The Senate version of a bill (S. 142) to give the U.S. Consumer Product Safety Commission (CPSC) legal authority over liquid nicotine containers awaits President Obama’s signature. The measure received final House approval by voice vote on January 11. The law would allow CPSC to apply the safety closure provisions of the Poison Prevention Packaging Act* to liquid nicotine containers, which have increasingly drawn concerns stemming from poisonings of children using the liquid containers.
CPSC’s jurisdiction would exclude pre-filled, disposable cartridges inserted directly into electronic cigarettes. Other containers would need to comply with the closure and testing requirements mandated by 16 CFR 1700. The law would apply to all forms of nicotine regardless of their being naturally or chemically derived.
The law is necessary because the CPSA excludes tobacco and tobacco products from the definition of consumer products under CPSC jurisdiction. In the past these products were typically understood to refer to products such as cigarettes. The exclusion covers liquid nicotine as it is derived from tobacco. This led to state laws, such as in one in New York that resulted in at least $95,000 in penalties over lack of safety closures.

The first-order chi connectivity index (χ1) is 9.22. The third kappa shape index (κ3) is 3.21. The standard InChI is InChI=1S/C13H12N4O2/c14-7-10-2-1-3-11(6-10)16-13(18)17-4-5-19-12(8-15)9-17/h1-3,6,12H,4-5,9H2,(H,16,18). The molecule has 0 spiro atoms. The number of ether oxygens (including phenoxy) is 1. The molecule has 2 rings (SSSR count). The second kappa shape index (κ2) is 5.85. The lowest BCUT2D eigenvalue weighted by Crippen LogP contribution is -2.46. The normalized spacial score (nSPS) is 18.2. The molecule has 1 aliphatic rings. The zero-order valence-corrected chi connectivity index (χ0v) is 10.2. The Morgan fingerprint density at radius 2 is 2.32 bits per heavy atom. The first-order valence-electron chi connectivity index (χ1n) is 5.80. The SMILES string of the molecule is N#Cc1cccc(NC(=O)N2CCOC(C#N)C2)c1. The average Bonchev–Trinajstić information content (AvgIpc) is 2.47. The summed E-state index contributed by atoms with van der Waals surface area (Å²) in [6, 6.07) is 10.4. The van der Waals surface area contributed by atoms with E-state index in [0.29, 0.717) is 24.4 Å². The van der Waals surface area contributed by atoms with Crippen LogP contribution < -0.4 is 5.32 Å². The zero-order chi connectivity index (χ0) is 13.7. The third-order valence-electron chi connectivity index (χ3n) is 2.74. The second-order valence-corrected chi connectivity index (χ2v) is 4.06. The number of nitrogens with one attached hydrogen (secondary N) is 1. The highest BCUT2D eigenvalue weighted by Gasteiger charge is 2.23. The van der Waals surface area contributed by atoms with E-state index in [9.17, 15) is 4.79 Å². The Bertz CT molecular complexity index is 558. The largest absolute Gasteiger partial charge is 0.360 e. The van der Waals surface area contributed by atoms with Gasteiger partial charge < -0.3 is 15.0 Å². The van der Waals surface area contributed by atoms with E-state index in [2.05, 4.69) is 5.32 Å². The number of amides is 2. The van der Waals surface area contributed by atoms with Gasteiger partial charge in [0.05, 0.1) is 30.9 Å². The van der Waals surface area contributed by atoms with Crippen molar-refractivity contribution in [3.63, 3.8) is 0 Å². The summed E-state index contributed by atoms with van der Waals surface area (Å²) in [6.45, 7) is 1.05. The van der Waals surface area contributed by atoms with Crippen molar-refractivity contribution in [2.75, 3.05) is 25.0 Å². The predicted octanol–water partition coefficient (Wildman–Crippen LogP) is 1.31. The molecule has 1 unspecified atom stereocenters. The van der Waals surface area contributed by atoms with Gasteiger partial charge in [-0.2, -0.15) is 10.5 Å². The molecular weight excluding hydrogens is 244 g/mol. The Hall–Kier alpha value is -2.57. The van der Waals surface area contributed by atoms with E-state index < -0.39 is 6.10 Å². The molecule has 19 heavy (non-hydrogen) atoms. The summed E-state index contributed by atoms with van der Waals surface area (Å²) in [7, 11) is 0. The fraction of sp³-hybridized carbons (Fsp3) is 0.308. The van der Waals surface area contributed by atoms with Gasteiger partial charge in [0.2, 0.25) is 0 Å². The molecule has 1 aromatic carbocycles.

Liquid nicotine is highly concentrated, making it a low-dose poison. It often comes in flavors – including candies – as well as packaging – including cartoon characters – that appeal to children.
The legislation contains language emphasizing that CPSC’s safety closure jurisdiction would not prevent or preempt the Department of Health and Human Services to regulate such liquids. The department includes the U.S. Food and Drug Administration and the Centers for Disease Control and Prevention, both of which have roles in addressing the health-related concerns about tobacco use.
The companion House bill is HR 3242.
Electronic cigarette devices and liquid nicotine have recently become a very active area for Proposition 65 enforcement. The California Attorney General’s office prosecuted electronic cigarette companies in 2010 under Proposition 65, and additional causes of action.
*Poison Prevention Packaging Act (PPPA), Pub. L. 91–601, 84 Stat. 1,670 (Dec. 30, 1970).
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